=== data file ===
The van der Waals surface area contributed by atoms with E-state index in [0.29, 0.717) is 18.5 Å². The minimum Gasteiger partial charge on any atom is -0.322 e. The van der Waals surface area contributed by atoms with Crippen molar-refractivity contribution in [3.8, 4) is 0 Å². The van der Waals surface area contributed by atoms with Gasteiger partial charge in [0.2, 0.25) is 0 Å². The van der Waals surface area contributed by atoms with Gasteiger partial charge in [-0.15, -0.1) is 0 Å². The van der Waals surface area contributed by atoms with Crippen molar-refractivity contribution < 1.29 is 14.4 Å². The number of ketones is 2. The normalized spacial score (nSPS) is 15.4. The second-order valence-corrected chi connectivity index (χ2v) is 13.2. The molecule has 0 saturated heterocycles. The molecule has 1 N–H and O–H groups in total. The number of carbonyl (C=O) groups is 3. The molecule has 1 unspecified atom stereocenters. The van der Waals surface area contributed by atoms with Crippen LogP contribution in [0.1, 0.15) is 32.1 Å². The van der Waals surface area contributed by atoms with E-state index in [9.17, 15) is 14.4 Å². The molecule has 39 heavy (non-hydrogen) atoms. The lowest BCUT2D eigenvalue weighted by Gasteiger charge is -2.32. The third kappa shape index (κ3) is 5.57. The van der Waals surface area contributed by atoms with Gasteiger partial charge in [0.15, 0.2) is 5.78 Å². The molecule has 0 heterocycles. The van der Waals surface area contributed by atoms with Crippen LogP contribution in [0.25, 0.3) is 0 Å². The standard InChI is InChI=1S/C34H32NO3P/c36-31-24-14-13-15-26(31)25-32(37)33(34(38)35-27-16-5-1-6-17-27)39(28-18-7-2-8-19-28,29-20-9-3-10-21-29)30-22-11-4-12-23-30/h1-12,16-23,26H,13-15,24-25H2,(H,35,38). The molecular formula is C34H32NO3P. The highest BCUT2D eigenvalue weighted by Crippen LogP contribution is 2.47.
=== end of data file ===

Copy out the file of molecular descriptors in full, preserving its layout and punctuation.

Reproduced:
The van der Waals surface area contributed by atoms with E-state index in [0.29, 0.717) is 18.5 Å². The minimum Gasteiger partial charge on any atom is -0.322 e. The van der Waals surface area contributed by atoms with Crippen molar-refractivity contribution in [3.8, 4) is 0 Å². The van der Waals surface area contributed by atoms with Gasteiger partial charge in [0.2, 0.25) is 0 Å². The van der Waals surface area contributed by atoms with Gasteiger partial charge in [-0.15, -0.1) is 0 Å². The van der Waals surface area contributed by atoms with Crippen molar-refractivity contribution < 1.29 is 14.4 Å². The number of ketones is 2. The normalized spacial score (nSPS) is 15.4. The second-order valence-corrected chi connectivity index (χ2v) is 13.2. The molecule has 0 saturated heterocycles. The molecule has 1 N–H and O–H groups in total. The number of carbonyl (C=O) groups is 3. The molecule has 1 unspecified atom stereocenters. The van der Waals surface area contributed by atoms with Crippen LogP contribution in [0.1, 0.15) is 32.1 Å². The van der Waals surface area contributed by atoms with E-state index in [9.17, 15) is 14.4 Å². The molecule has 39 heavy (non-hydrogen) atoms. The lowest BCUT2D eigenvalue weighted by Gasteiger charge is -2.32. The third kappa shape index (κ3) is 5.57. The van der Waals surface area contributed by atoms with Gasteiger partial charge in [0.15, 0.2) is 5.78 Å². The molecule has 0 heterocycles. The van der Waals surface area contributed by atoms with Crippen LogP contribution in [0.25, 0.3) is 0 Å². The standard InChI is InChI=1S/C34H32NO3P/c36-31-24-14-13-15-26(31)25-32(37)33(34(38)35-27-16-5-1-6-17-27)39(28-18-7-2-8-19-28,29-20-9-3-10-21-29)30-22-11-4-12-23-30/h1-12,16-23,26H,13-15,24-25H2,(H,35,38). The molecular formula is C34H32NO3P. The highest BCUT2D eigenvalue weighted by Crippen LogP contribution is 2.47.